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This was the question posed to parents when the psychologist, Lenore Skenazy, visited Australia several years ago.  Skenazy, the host of an American parenting show, sparked a controversy when she admitted to allowing her nine-year-old son to ride the New York subway on his own (1).  Perhaps that’s taking independence to the extreme, and I must confess that I would not be comfortable with allowing my children to catch a train alone at that age (or even before they are teens), but there is an important principle here that’s worth exploring.

Allowing children to develop real independence is one of the biggest challenges we face as parents. When do we allow a child to walk to a friend’s house on their own, babysit younger siblings, catch a train to the City, or go to the cinema without adult supervision? These are the sorts of questions that we sweat over.  If you are like me, it has been hard at times to “let go”.

Many parents admit to having had more freedom to roam when they were kids than they allow their own children.  Constant media attention highlighting street violence, sexual abuse, and a host of other dangers inform our views about the freedom we are prepared to allow our children.

Sadly, the research of the last two decades indicates that children are more likely to be harmed by someone they know than from a stranger in the street, on a train or in a park. The world today certainly seems to be more “dangerous” than it was when we were growing up, and whilst there may be more danger for today’s kids, we are also far more aware of it as well.

There’s a lot to be said for giving kids a little bit of rope. Giving children a little independence is an effective way of developing confidence. It builds a broader experience base than parents can normally provide; however, it will always involve an element of risk.  Whilst our basic job is to keep our children safe and secure, that doesn’t mean we should eliminate risk altogether by overprotecting them.  Rather, we can significantly reduce the risks associated with giving our children greater freedom by “skilling up” our children to navigate the world around them safely.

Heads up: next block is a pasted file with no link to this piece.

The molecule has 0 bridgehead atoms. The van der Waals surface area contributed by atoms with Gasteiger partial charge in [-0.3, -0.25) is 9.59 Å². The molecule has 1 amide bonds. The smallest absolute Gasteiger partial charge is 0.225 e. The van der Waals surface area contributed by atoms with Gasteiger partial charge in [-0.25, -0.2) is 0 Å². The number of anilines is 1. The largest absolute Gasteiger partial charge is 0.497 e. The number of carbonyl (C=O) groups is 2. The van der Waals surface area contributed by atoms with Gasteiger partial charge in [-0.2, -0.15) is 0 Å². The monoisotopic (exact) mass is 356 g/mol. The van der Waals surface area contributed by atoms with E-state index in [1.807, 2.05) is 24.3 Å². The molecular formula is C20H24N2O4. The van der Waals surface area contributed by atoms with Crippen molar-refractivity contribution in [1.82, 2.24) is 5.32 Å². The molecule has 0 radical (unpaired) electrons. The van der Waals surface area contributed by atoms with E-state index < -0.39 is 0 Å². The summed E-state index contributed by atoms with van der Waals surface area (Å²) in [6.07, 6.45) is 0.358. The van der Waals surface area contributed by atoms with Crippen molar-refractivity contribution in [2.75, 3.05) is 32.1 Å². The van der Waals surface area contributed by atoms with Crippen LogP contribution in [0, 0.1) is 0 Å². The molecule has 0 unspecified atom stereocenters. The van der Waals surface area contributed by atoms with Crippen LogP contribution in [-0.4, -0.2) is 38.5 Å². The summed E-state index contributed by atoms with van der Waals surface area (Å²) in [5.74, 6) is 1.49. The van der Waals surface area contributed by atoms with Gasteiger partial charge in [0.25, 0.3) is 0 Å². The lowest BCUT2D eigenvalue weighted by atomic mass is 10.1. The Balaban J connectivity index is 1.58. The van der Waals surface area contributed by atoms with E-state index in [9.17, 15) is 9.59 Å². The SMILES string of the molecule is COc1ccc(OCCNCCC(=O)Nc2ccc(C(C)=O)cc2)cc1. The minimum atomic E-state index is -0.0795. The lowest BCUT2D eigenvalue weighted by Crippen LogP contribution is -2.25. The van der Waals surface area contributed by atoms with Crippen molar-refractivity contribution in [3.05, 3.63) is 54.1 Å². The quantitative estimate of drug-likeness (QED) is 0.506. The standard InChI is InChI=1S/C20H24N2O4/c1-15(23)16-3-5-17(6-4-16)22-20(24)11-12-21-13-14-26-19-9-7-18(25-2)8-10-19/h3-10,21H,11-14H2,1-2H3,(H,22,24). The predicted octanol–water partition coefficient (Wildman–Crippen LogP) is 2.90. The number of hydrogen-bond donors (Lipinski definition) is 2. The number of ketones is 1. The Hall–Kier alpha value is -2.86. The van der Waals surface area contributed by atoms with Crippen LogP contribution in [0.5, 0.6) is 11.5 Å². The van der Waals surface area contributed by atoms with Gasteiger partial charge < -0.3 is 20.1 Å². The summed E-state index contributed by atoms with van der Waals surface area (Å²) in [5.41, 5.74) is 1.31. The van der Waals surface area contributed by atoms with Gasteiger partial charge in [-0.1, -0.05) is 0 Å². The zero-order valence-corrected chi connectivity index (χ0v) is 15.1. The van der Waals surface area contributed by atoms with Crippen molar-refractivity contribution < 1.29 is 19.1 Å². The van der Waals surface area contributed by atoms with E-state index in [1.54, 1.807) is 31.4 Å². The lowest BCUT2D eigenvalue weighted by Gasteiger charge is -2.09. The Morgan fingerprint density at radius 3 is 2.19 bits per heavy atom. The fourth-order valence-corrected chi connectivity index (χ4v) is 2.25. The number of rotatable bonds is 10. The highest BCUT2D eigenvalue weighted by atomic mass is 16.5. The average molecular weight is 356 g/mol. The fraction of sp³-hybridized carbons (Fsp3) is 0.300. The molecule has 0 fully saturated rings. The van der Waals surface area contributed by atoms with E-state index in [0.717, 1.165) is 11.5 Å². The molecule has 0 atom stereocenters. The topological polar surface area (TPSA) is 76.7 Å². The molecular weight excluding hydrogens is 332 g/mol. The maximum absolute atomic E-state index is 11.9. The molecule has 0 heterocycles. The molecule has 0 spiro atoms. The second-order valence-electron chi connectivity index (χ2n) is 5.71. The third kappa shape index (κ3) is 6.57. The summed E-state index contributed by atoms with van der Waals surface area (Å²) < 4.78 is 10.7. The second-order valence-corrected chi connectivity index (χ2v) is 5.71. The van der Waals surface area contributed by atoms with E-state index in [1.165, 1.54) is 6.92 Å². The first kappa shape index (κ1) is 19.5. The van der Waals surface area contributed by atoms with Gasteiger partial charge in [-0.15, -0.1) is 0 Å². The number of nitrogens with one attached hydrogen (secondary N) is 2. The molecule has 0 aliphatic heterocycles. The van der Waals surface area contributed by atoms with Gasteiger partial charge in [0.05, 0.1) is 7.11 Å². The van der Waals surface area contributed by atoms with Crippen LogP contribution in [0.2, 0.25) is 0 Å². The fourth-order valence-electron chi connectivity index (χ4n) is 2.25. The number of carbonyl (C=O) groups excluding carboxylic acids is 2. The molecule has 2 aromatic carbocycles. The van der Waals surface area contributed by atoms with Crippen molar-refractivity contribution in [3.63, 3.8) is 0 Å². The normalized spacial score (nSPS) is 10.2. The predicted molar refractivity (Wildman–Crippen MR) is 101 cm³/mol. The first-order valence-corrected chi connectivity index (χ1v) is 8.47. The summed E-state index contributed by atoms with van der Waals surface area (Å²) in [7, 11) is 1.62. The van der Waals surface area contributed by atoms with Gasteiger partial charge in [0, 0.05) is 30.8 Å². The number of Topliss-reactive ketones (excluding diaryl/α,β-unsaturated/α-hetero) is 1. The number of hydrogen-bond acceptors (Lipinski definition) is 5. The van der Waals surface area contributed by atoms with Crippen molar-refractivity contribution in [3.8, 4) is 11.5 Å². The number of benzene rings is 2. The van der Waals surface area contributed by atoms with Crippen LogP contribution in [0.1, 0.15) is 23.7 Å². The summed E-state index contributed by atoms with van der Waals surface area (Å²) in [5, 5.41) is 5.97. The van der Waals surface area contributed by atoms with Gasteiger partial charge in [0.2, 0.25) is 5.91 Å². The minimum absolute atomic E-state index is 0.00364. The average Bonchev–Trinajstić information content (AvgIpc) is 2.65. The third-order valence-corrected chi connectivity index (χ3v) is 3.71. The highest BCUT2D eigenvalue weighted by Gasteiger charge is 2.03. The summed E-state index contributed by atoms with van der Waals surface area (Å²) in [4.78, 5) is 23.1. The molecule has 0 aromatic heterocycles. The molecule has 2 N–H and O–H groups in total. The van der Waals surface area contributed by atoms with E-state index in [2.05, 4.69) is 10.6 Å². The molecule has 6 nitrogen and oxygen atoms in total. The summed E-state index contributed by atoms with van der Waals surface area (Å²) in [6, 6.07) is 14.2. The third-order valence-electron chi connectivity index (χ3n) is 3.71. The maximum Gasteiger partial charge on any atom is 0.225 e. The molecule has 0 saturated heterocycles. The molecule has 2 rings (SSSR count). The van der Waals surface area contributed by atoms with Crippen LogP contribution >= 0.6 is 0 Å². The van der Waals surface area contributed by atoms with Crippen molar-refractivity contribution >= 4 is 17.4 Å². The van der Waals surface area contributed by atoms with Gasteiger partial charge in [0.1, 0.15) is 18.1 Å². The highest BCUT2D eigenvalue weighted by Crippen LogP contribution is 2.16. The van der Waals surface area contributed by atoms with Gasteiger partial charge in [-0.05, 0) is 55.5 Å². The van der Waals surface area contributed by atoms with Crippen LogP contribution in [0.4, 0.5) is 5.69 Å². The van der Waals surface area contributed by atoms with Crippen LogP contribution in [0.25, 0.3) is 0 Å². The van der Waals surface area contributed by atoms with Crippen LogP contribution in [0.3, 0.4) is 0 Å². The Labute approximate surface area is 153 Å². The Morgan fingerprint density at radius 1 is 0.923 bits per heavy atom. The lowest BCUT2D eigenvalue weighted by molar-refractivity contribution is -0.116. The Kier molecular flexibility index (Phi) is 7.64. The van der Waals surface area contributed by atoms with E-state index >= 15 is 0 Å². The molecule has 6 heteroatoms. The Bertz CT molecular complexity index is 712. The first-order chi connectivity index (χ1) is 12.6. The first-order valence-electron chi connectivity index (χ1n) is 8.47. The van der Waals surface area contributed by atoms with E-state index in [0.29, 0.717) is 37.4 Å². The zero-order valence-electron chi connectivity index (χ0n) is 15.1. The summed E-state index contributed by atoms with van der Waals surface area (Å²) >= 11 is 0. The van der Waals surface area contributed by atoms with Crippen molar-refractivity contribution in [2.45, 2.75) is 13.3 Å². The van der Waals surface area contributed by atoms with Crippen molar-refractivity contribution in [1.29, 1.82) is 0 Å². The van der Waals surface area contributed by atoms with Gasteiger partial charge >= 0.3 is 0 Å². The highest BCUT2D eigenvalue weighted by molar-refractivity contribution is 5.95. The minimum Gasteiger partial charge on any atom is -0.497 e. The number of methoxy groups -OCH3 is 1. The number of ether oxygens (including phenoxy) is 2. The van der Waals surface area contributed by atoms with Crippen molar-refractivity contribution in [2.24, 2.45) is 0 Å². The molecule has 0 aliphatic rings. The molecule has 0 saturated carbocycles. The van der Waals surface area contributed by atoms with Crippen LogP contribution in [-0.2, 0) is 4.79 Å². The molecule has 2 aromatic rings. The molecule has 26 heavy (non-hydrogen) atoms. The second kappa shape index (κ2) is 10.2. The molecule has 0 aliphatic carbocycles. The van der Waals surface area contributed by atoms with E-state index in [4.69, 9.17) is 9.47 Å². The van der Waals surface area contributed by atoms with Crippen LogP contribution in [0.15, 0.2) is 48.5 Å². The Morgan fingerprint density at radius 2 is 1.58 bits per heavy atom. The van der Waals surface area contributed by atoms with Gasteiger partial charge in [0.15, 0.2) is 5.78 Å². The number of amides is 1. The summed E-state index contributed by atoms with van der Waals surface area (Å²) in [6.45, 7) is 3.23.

“Scaffolding” is when our children are granted “small degrees of independence”. It is a strategy we can use to reduce the risks when we want to grant our children a little more freedom.  Dropping young children off a few hundred metres from the school gate and allowing them to walk the rest of the way on their own is a small example of scaffolding to develop independence.

The Junior School years are an ideal time to build the skills of independence, so when children move into adolescence they are able to be more self-sufficient. Adolescents usually want greater freedom than parents are prepared to give, and this is often when the challenging times come. Whilst parenting an adolescent is always a challenge, it need not be a case of the “unstoppable force (the child) meeting the immovable object (the parent).

There are many ways that conflict can be avoided and valuable independence lessons learnt. Expecting young people to maintain contact with you whilst they are out, setting agreed and reasonable time limits for when to be home, and rewarding responsible behaviour with other opportunities for freedom are practical ways for parents to encourage independence and reduce the risks associated with adolescence.

It is important for to remember that “risk-taking” is a normal part of adolescent thinking and behaviour.  Neuroscientists tell us that it is a natural part of adolescent development and has a physiological basis.  Changes occur in the executive decision making area of the brain, where the number of neuronal connections to the rest of the brain decreases until around 19 – 20 years of age.

It’s interesting that many parents find it easier to grant freedom to their younger children than they did with their elder children. Perhaps we are a little more relaxed as experience has taught us that most kids learn how to navigate their expanding world quite well.  Regardless of where children come in the family, granting them more freedom is a leap of faith for many parents.  But it’s a leap we need to take if our children are to become confident and resilient young people.

Geoff Fouracre

(1)Reference: Parenting Ideas (Michael Grose)